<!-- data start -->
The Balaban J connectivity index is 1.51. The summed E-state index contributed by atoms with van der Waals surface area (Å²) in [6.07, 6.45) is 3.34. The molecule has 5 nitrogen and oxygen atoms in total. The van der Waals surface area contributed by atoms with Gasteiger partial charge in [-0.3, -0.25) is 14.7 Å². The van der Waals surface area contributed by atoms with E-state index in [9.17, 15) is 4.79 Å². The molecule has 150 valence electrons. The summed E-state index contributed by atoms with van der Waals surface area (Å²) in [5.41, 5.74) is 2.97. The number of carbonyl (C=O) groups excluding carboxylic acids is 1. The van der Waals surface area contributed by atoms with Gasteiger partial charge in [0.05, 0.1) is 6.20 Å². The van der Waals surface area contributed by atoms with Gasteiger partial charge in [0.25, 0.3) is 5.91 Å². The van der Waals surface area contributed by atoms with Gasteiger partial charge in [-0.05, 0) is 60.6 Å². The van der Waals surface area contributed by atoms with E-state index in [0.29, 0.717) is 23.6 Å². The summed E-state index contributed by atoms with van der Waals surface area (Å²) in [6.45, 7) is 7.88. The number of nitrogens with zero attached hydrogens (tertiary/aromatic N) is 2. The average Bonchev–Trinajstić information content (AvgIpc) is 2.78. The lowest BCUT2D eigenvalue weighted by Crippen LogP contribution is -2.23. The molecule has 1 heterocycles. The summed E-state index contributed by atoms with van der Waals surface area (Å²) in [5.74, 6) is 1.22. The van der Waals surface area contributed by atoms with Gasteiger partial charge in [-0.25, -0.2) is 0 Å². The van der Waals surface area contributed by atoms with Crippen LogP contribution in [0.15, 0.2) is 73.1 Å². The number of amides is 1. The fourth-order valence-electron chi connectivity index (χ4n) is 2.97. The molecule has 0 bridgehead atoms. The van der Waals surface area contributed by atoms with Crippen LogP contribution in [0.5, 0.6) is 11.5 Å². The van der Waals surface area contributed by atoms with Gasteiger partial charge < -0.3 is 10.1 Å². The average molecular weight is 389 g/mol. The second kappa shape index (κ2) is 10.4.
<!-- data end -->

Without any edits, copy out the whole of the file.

The Balaban J connectivity index is 1.51. The summed E-state index contributed by atoms with van der Waals surface area (Å²) in [6.07, 6.45) is 3.34. The molecule has 5 nitrogen and oxygen atoms in total. The van der Waals surface area contributed by atoms with Gasteiger partial charge in [-0.3, -0.25) is 14.7 Å². The van der Waals surface area contributed by atoms with E-state index in [9.17, 15) is 4.79 Å². The molecule has 150 valence electrons. The summed E-state index contributed by atoms with van der Waals surface area (Å²) in [5.41, 5.74) is 2.97. The number of carbonyl (C=O) groups excluding carboxylic acids is 1. The van der Waals surface area contributed by atoms with Gasteiger partial charge in [0.05, 0.1) is 6.20 Å². The van der Waals surface area contributed by atoms with Gasteiger partial charge in [0.25, 0.3) is 5.91 Å². The van der Waals surface area contributed by atoms with Gasteiger partial charge in [-0.05, 0) is 60.6 Å². The van der Waals surface area contributed by atoms with E-state index in [0.29, 0.717) is 23.6 Å². The summed E-state index contributed by atoms with van der Waals surface area (Å²) in [6.45, 7) is 7.88. The number of nitrogens with zero attached hydrogens (tertiary/aromatic N) is 2. The average Bonchev–Trinajstić information content (AvgIpc) is 2.78. The lowest BCUT2D eigenvalue weighted by Crippen LogP contribution is -2.23. The molecule has 1 heterocycles. The summed E-state index contributed by atoms with van der Waals surface area (Å²) in [5.74, 6) is 1.22. The van der Waals surface area contributed by atoms with Gasteiger partial charge in [-0.25, -0.2) is 0 Å². The van der Waals surface area contributed by atoms with Crippen LogP contribution in [0.15, 0.2) is 73.1 Å². The number of amides is 1. The fourth-order valence-electron chi connectivity index (χ4n) is 2.97. The molecule has 0 bridgehead atoms. The van der Waals surface area contributed by atoms with Crippen LogP contribution in [0.5, 0.6) is 11.5 Å². The van der Waals surface area contributed by atoms with Gasteiger partial charge < -0.3 is 10.1 Å². The average molecular weight is 389 g/mol. The second kappa shape index (κ2) is 10.4.